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Hellblazer vol 3: The Fear Machine

Hellblazer vol 3: The Fear Machine back

Jamie Delano & Mark Buckingham, Richard Piers Rayner, Mike Hoffman, Alfredo Alcala


Page 45 Review by Stephen

Bless Delano: he electrified these pages with political storms, raging all around us as they were back in 1989. Here a group of travellers, constantly under threat of harassment from the police and falling foul of new laws contrived to make their lives as difficult as possible, welcomes a wary Constantine in, clothes him, feeds him and builds him a bender to sleep in.

"I always thought a bender was suspended jail sentence or a gentleman of the homosexual proclivity -- neither of which I feel in need of just now!” Marj nearly wets herself.

They do so in the full knowledge that he's on the run, framed for a couple of murders he didn't commit, because Marj's precocious daughter Mercury can see the true aspect of people – she's gifted that way.

It's unusual and entertaining to see a Constantine so out of his element here: he doesn't like the countryside much for a start, and he really should have remembered to dig that drainage gully round his tent. He tries too hard to begin with as well, but they're a forgiving bunch for the most part. Unfortunately that's when it begins. One bad day kicked off by one wrong decision which plays itself out like dominoes via a run-in with a fenced-off stone circle patrolled by trigger-happy guards and culminating in a very bad magic-mushroom trip, which Rayner and colourist Kindzierski play to nauseous perfection. This is a Constantine who doesn't know everything – how to handle psychedelics or the exact nature of ley lines – and again that's refreshing. But he'd better learn fast because someone's messing with those energy conduits – someone corporate and quasi-military – and there's far more fear on the way...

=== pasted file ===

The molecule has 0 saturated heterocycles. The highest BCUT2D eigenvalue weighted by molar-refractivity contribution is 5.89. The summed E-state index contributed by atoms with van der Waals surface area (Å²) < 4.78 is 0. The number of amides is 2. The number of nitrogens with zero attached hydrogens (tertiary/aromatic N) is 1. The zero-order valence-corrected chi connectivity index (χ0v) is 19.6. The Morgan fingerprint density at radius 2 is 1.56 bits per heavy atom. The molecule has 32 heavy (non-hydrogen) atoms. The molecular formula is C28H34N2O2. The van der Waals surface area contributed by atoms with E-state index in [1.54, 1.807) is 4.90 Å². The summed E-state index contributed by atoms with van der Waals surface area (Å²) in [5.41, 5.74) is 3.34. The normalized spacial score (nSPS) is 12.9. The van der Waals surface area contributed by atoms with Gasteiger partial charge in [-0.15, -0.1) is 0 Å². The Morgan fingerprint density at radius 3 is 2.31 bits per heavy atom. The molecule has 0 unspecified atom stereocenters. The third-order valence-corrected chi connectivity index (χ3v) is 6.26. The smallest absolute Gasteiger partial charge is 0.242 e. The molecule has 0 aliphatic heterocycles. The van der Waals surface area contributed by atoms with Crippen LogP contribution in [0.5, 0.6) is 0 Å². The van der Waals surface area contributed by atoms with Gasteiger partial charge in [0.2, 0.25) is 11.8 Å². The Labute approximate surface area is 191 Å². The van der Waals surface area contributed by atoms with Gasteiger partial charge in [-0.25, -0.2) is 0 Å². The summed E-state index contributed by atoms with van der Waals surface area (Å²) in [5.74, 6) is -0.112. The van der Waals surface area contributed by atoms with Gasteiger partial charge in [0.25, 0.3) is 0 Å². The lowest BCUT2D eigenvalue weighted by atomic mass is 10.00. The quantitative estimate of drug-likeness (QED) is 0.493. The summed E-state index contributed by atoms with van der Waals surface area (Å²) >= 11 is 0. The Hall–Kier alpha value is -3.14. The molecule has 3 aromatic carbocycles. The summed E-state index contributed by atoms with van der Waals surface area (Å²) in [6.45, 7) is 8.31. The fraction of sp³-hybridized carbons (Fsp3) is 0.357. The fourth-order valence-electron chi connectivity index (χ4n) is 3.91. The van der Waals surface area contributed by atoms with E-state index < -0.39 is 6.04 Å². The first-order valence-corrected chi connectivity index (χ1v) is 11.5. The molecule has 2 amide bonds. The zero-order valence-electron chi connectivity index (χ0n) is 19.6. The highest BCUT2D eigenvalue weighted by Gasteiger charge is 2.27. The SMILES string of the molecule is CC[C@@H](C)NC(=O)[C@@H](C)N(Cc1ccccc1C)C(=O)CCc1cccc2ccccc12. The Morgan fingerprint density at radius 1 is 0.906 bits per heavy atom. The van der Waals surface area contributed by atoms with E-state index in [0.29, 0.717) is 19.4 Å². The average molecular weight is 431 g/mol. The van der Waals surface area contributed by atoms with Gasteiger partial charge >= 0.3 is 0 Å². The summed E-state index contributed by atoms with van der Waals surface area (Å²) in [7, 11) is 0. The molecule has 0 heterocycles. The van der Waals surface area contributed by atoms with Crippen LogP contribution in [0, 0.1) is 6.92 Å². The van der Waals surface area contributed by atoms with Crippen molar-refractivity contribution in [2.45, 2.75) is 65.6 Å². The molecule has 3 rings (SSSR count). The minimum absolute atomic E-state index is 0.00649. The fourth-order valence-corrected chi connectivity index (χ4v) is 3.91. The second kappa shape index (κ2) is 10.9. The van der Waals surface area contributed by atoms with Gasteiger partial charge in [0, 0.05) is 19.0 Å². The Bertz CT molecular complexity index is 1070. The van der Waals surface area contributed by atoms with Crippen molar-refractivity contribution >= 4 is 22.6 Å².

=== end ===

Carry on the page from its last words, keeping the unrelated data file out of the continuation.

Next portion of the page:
Fantastic set-up I relished as much as when it first appeared, Delano taking the time for reminiscence about childhood dens and teenage squats because any life led is always related to its past and we're always making connections. Unfortunately it's a game of two halves with a time-out in the middle during which I can only imagine the writer was given the most depressing pep talk in history – or stumbled upon the disastrous twenty-four pages handed in by Hoffman. After that not even Buckingham can inspire Delano to get himself back on the right foot. The mystery sprawls, complicates itself, takes on way too much hippy nonsense in the form of Zed and her earth-mother antics and beggars belief. Hey, I think Freemasons are a bunch of insidious power mongers as well, but honestly... Dr. Gull's antics in FROM HELL were completely credible given that he was acting on his own obsessions and was quite clinically insane. But this proves too silly, it's twice as long as it should be, and by the end all timing has been shot to hell with a bunch of travellers embarking on an eight-hour train journey from Scotland in the same time it takes a mason to make a single last human sacrifice.
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